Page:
Thinking about communism

As I was sat on the bus coming back to Prague from Terezin, I was thinking about how different life is now to how it was just over twenty years ago. It’s 23 years since the Velvet Revolution ended communism and this seems like no time at all to me.

I’m glad I went to Russia back in the ’80s as I feel this enables me to appreciate the extent to which people’s lives have changed. Of course two holidays of carefully orchestrated experiences won’t have given me a real idea of what life was like under communism, but I’ve got a much better idea than someone who hasn’t experienced it at all. When I was in Russia, it wasn’t the major things that surprised me. I expected the food to be different for example, but it was the unexpected things, the things I took so much for granted I couldn’t ever imagine them possibly being different. I suppose it was the whole feel of the place, the vibe. The honesty, the civil obedience.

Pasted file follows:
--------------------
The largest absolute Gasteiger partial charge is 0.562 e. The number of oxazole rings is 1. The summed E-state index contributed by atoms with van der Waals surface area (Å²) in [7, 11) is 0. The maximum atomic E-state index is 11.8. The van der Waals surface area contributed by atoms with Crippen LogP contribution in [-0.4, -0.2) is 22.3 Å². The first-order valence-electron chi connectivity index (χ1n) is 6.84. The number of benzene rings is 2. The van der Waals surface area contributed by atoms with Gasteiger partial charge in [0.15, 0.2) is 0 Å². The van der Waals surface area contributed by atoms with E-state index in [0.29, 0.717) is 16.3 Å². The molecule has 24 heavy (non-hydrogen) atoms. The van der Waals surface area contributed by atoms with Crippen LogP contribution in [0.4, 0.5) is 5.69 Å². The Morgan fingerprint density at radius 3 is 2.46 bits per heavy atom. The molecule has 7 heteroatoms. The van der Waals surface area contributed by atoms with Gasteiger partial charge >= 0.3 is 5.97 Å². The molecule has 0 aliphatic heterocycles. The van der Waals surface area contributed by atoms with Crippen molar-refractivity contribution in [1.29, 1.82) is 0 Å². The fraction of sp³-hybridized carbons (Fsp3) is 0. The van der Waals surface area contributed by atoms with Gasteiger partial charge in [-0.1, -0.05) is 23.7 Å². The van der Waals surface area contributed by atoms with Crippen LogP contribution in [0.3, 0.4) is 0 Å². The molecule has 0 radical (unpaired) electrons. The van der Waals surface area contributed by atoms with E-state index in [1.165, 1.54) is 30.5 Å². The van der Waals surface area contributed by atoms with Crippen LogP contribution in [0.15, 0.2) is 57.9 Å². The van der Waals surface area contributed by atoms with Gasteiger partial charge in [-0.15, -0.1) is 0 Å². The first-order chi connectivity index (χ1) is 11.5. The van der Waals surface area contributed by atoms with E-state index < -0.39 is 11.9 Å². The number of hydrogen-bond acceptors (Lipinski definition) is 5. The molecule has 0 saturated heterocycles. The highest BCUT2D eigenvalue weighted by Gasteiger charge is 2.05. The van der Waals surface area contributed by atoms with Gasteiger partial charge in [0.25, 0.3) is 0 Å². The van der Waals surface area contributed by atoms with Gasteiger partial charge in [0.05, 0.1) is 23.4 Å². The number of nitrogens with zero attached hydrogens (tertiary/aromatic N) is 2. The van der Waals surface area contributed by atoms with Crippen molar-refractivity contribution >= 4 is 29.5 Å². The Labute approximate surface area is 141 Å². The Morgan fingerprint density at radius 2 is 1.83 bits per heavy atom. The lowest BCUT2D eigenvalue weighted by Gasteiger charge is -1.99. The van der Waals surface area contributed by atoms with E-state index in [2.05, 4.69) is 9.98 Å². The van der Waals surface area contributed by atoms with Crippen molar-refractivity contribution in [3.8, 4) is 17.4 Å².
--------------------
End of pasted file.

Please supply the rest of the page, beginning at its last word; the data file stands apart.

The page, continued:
So in my few days here I keep looking at people my age and older and thinking how different their world is now to the one they grew up in. For the older people, they will also remember life under the Nazi occupation as well as communism – even more change for them. When I see people in their 20s walking around and looking like normal young people who could be from the majority of the world – their dress, their hairstyles, the music on their t-shirts, their casual deportment and mannerisms – I wonder how their parents can recognise their lives at all.

Every generation’s children is different to their parents and parents may fret about how their offspring or the general ‘youth of today’ are behaving, what they’re wearing, what they’re listening too, what their attitudes are. But this example must surely be the most extreme. The young peopleĀ of today will either have been born after the fall of communism or be too young to have any real memory of it. A bit like my memories of the power cuts of the ’70s – a bit exciting, but no sense of hardship or the bigger picture. What changes their parents have had to cope with to get to where they are today.

What is even more sobering and makes me feel really old is that some of these young people will have children of their own – that’s already a second generation of children with no experience of communism. A generation that not only doesn’t know communism itself, but one whose parents also don’t remember it.

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